Who is going to challenge DeSantis in Florida: Charlie Crist vs. the 44-year-old Agriculture Commissioner Nikki Fried

MIAMI, Florida — On Tuesday, Florida Governor Ron DeSantis will learn who his general election opponent will be. Democrats will choose between a man who has spent a lifetime in politics — the majority of it as a Republican — and a woman who portrays herself as “something new” while seeking the support of her party’s resurgent base.

The majority of the Democratic establishment has backed Charlie Crist, a 66-year-old Democratic congressman who served as the state’s Republican governor for nearly a decade. Crist, who is now running as a moderate Democrat, against Agriculture Commissioner Nikki Fried, 44, who aims to become the state’s first female governor while championing abortion rights.

The race is ultimately a battle over who is best positioned to oppose DeSantis, who has become one of the most prominent Republicans in politics since his tight victory four years ago. Many Republican voters consider DeSantis as a natural successor to former President Donald Trump due to his relatively light touch in addressing the pandemic and his willingness to lean into racial, gender, and LGBTQ rights issues.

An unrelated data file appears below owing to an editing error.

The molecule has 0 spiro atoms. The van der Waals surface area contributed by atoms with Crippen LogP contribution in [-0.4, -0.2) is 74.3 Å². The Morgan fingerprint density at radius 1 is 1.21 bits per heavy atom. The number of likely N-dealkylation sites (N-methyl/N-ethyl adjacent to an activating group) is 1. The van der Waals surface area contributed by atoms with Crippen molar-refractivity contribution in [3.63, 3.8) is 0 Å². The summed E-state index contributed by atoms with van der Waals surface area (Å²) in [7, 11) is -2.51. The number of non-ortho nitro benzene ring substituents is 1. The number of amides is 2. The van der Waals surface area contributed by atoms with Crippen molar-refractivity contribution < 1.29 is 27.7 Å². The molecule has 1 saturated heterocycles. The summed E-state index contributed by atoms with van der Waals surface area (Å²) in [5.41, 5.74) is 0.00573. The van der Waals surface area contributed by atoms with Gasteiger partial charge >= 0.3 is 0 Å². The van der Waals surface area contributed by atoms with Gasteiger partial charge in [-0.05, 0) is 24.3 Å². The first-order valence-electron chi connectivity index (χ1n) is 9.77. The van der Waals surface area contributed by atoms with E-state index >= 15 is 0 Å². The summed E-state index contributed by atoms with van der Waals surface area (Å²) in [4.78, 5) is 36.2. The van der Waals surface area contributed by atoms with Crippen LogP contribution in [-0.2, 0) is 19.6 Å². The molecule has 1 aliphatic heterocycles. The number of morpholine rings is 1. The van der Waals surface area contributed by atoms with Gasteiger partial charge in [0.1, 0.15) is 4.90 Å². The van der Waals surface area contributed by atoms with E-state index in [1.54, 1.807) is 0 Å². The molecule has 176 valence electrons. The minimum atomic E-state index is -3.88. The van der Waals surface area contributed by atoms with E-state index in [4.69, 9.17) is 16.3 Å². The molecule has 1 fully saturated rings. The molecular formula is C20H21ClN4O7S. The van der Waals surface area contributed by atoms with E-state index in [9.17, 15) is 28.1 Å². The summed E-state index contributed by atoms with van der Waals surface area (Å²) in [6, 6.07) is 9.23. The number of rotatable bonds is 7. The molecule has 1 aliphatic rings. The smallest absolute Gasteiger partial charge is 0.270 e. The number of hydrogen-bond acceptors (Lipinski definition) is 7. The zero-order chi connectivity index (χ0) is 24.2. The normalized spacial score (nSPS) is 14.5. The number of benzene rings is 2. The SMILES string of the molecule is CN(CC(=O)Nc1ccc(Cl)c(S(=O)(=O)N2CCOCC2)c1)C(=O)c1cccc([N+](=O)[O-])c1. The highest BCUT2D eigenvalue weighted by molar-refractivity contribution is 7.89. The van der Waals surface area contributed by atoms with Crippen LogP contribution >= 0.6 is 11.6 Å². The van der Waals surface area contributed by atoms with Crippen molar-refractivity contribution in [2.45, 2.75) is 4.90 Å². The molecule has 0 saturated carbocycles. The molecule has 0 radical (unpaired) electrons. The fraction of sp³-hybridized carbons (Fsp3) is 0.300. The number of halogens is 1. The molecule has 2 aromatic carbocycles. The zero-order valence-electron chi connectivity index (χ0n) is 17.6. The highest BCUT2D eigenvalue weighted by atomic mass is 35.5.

His reelection campaign is largely seen to be a forerunner to a presidential candidacy in 2024, heightening Democrats’ feeling of urgency to combat his ascent now.

“I have been in the trenches. I have taken on DeSantis,” Fried told The Associated Press. DeSantis “won’t have a 2024 because he won’t have a 2022. We are going to beat him in November, and we are going to kill all of his aspirations to run for president of the United States.”

In an interview, Crist branded DeSantis as a democratic threat.

“He is the opposite of freedom. He is an autocrat. He is a demagogue. And I think people are sick of him,” Crist said of the sitting Republican governor, noting that DeSantis earlier this year admonished a group of high school students for wearing face masks at an indoor news conference. “Who is this guy? Who does he think he is? He is not the boss.”

DeSantis and Fried spent several hours together during a Cabinet meeting at the Tallahassee statehouse on Tuesday morning. During the hour-long session, during which Fried sat apart from the governor as they listened to agency chiefs’ briefings on state finances, contracting, and other subjects, they maintained a friendly demeanor.

As the meeting closed, DeSantis shook Fried’s hand and wished her “good luck” before disparaging her campaign and predicting her defeat in brief remarks to reporters.